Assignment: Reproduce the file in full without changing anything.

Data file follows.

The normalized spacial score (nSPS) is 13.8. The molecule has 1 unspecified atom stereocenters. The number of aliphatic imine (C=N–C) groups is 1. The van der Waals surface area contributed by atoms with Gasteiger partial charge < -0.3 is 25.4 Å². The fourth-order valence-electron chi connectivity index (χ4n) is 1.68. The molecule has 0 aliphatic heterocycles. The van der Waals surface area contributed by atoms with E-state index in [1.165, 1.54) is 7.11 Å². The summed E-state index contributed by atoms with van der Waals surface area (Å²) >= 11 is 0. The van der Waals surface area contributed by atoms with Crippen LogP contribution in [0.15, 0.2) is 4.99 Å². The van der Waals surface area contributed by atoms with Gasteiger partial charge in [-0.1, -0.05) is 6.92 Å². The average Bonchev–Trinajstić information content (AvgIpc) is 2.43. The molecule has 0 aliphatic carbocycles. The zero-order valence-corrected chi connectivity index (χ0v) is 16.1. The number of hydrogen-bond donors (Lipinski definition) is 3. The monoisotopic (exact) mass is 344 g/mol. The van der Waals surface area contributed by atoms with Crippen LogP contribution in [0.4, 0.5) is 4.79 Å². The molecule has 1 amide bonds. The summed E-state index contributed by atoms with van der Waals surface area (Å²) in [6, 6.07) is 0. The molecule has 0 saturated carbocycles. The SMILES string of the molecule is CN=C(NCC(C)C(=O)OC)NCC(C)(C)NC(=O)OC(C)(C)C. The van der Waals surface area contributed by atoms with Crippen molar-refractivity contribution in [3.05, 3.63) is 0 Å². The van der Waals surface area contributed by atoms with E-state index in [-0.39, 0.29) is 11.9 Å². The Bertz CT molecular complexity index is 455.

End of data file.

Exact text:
The normalized spacial score (nSPS) is 13.8. The molecule has 1 unspecified atom stereocenters. The number of aliphatic imine (C=N–C) groups is 1. The van der Waals surface area contributed by atoms with Gasteiger partial charge < -0.3 is 25.4 Å². The fourth-order valence-electron chi connectivity index (χ4n) is 1.68. The molecule has 0 aliphatic heterocycles. The van der Waals surface area contributed by atoms with E-state index in [1.165, 1.54) is 7.11 Å². The summed E-state index contributed by atoms with van der Waals surface area (Å²) >= 11 is 0. The van der Waals surface area contributed by atoms with Crippen LogP contribution in [0.15, 0.2) is 4.99 Å². The van der Waals surface area contributed by atoms with Gasteiger partial charge in [-0.1, -0.05) is 6.92 Å². The average Bonchev–Trinajstić information content (AvgIpc) is 2.43. The molecule has 0 aliphatic carbocycles. The zero-order valence-corrected chi connectivity index (χ0v) is 16.1. The number of hydrogen-bond donors (Lipinski definition) is 3. The monoisotopic (exact) mass is 344 g/mol. The van der Waals surface area contributed by atoms with Crippen LogP contribution in [0.4, 0.5) is 4.79 Å². The molecule has 1 amide bonds. The summed E-state index contributed by atoms with van der Waals surface area (Å²) in [6, 6.07) is 0. The molecule has 0 saturated carbocycles. The SMILES string of the molecule is CN=C(NCC(C)C(=O)OC)NCC(C)(C)NC(=O)OC(C)(C)C. The van der Waals surface area contributed by atoms with Crippen molar-refractivity contribution in [3.05, 3.63) is 0 Å². The van der Waals surface area contributed by atoms with E-state index in [-0.39, 0.29) is 11.9 Å². The Bertz CT molecular complexity index is 455.